What constitutes a defective product under Illinois law?
Products liability law is a field of legal theory that attempts to protect consumers from products they purchase. It is generally accepted that manufacturers have a duty to prevent products that they introduce into the marketplace from containing defects in their design or manufacture that pose unreasonably dangerous risks to the public.
Without getting too complicated, there are generally three ways in which a manufacturer could incur liability for defective and unreasonably dangerous products. The first way is probably the most well-known. This is usually a particular manufacturing flaw in a product that has left a factory or other manufacturing facility. A good example of this type of defect might be automobile brakes that contain fasteners that disintegrate soon after installation.
The second type of defect is usually related to the design of a product. In other words, even if these types of products are manufactured flawlessly they still contain qualities that make them unreasonably dangerous under normal use. Powerfully explosive fireworks are probably one of the best examples of these types of design defect lawsuits. Even when used as intended, a firework that has the capability of severing a person’s hand will likely be considered far too dangerous to introduce into the marketplace.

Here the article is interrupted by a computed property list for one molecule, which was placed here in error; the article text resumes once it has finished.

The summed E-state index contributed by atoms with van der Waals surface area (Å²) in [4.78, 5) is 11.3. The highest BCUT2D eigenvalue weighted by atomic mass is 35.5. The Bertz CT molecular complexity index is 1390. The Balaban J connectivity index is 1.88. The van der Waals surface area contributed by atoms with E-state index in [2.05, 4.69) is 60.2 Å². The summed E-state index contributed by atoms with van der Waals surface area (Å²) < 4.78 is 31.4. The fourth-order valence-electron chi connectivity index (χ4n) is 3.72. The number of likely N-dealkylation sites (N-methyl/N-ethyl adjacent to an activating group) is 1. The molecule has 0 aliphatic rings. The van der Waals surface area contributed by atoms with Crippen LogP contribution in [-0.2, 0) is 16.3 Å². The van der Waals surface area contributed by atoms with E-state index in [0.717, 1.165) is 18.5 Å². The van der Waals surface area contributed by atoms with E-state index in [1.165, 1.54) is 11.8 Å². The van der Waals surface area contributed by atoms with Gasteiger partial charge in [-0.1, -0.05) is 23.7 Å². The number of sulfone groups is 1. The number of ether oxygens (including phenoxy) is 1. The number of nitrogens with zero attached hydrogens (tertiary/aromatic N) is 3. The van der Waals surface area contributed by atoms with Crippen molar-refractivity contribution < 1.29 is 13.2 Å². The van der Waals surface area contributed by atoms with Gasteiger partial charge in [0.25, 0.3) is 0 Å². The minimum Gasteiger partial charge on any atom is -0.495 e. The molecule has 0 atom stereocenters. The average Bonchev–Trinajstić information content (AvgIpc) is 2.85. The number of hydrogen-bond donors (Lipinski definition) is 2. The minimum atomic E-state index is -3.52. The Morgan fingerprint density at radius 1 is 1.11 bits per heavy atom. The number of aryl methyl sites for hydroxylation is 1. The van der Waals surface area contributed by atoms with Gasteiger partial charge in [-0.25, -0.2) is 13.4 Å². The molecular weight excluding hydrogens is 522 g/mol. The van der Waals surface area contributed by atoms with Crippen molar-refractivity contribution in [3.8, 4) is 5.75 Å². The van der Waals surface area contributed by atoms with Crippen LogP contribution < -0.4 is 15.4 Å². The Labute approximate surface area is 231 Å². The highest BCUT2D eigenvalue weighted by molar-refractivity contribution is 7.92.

The third type of products defects relates to insufficient warning to consumers. Basically, a manufacturer has a duty to warn you of the foreseeable risks when using the product. For example, the manufacturer of a kitchen stepstool that is capable of only supporting 250 pounds might be liable if they failed to place a warning label on that stepstool before it left the factory.
Illinois residents who have been injured or made ill by products they purchased need to know that civil courts allow injured victims to seek compensation from manufacturers. An Illinois products liability attorney can assist you if you believe a product may have contained qualities which made it defective or unreasonably dangerous and caused you harm. In some cases, injured victims can recover their medical expenses and lost wages caused by defective products.
Source: Illinois Courts.gov, “Strict Product Liability,” accessed Aug. 19, 2015